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Maywood’s “Disaster”—an Insider’s Perspective

Byline: Rebecca Rona-Tuttle

If you relied exclusively on the Los Angeles Times and local radio newscasts for information about the dramatic turn of events in the city of Maywood, CA, you would conclude that Maywood has a disaster on its hands. You might also conclude that its dire circumstances could portend similar outcomes in other financially distressed California cities.

But I spoke today with Leonardo Vilchis, director of Liberty Hill grantee Union de Vecinos (Union of Neighbors), who gave me an insider’s perspective on the newest troubles of the trouble-plagued town of Maywood.  And the image he portrays stands in sharp contrast to what we’d otherwise infer. 

Before going any further, let me tell you about Union de Vecinos, which Liberty Hill has assisted for more than 10 years with grants totaling $443,000 as well as other forms of support.  Union de Vecinos organizes residents primarily in the Boyle Heights region of Los Angeles and in Maywood around issues residents find most pressing. Maywood is a city of 45,000 residents, most of them Latino and many undocumented,  jam packed into one square mile. Union de Vecinos first organized residents there around tenants rights issues.  When residents began voicing their concerns about having no choice but to drink polluted water provided by a private water company, Union de Vecinos began organizing around water issues as well.

This nonprofit’s organizing has been more than a fight for tenants’ rights and against unhealthy water; it’s been civic engagement and community building at its best. Soon, taking its lead from Maywood’s residents, the nonprofit expanded its focus to the corrupt police force and the many abuses perpetrated against residents, as well as to the makeup of the city council, school issues and more.

As you may have read in recent LA Times articles, Maywood’s city leaders have been forced to lay off all city employees, including Maywood’s police force, retaining only their city manager, city attorney and elected officials. The city will turn to the LA County Sheriff’s Department to meet its security needs and contract with the neighboring city of Bell for its municipal services. Numerous costly lawsuits brought against the city, most against its police department, had resulted in the city’s inability to obtain insurance.  The city council, facing the impossibility of acquiring insurance and trying to avoid bankruptcy, had few options.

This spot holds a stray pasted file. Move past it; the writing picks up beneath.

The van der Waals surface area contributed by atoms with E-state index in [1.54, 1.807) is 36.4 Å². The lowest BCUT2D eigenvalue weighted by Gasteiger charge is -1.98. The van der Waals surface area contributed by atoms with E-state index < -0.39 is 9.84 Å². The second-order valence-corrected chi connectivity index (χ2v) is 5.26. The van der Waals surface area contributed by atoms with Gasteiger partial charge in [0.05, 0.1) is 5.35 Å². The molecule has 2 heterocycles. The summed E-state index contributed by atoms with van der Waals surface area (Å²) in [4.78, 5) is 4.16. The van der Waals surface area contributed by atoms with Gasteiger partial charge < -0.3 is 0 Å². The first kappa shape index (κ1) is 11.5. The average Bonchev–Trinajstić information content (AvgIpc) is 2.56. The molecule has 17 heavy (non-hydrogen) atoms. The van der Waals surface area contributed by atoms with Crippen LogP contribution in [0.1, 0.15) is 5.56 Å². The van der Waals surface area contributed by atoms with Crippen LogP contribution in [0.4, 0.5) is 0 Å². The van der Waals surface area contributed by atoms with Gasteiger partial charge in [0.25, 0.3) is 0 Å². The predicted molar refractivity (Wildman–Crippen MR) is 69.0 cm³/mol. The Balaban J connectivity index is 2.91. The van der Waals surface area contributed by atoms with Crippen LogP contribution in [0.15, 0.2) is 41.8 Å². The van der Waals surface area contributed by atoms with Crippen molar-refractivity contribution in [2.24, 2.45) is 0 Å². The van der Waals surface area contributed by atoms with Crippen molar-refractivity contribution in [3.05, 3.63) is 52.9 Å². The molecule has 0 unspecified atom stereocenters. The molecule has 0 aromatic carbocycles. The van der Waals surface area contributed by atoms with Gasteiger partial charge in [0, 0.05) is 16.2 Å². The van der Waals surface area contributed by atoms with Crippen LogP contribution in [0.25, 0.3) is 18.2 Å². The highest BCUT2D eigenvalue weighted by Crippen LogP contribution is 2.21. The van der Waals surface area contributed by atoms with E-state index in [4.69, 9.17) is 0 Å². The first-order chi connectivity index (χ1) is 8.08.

But this newest state of “disaster,” Leonardo explained today, “is actually a good thing.” According to Leonardo, the community supports the strong measures taken by the city council. Why? The city has avoided bankruptcy; a police department thought by many to be corrupt has been disbanded;  and the city has entered into a collaboration with Bell, which--though admittedly having its own share of problems--is able to provide better services than Maywood's.  

Leonardo says that Maywood is about to profit from new opportunities: In the coming years, with the involvement of Union de Vecinos, community members will be able to discuss their needs and determine their own priorities. He expects the city will establish new policing standards. The assistance of the County Sheriff's Department and the city of Bell will be temporary, giving Maywood the time it needs to assess its needs and rebuild. He expects that Maywood will be able to structure and hire a new police force, and establish a police commission within one to three years. And he anticipates that Maywood will succeed at reorganizing itself as a city within five to 10 years.

Not such a disaster after all.

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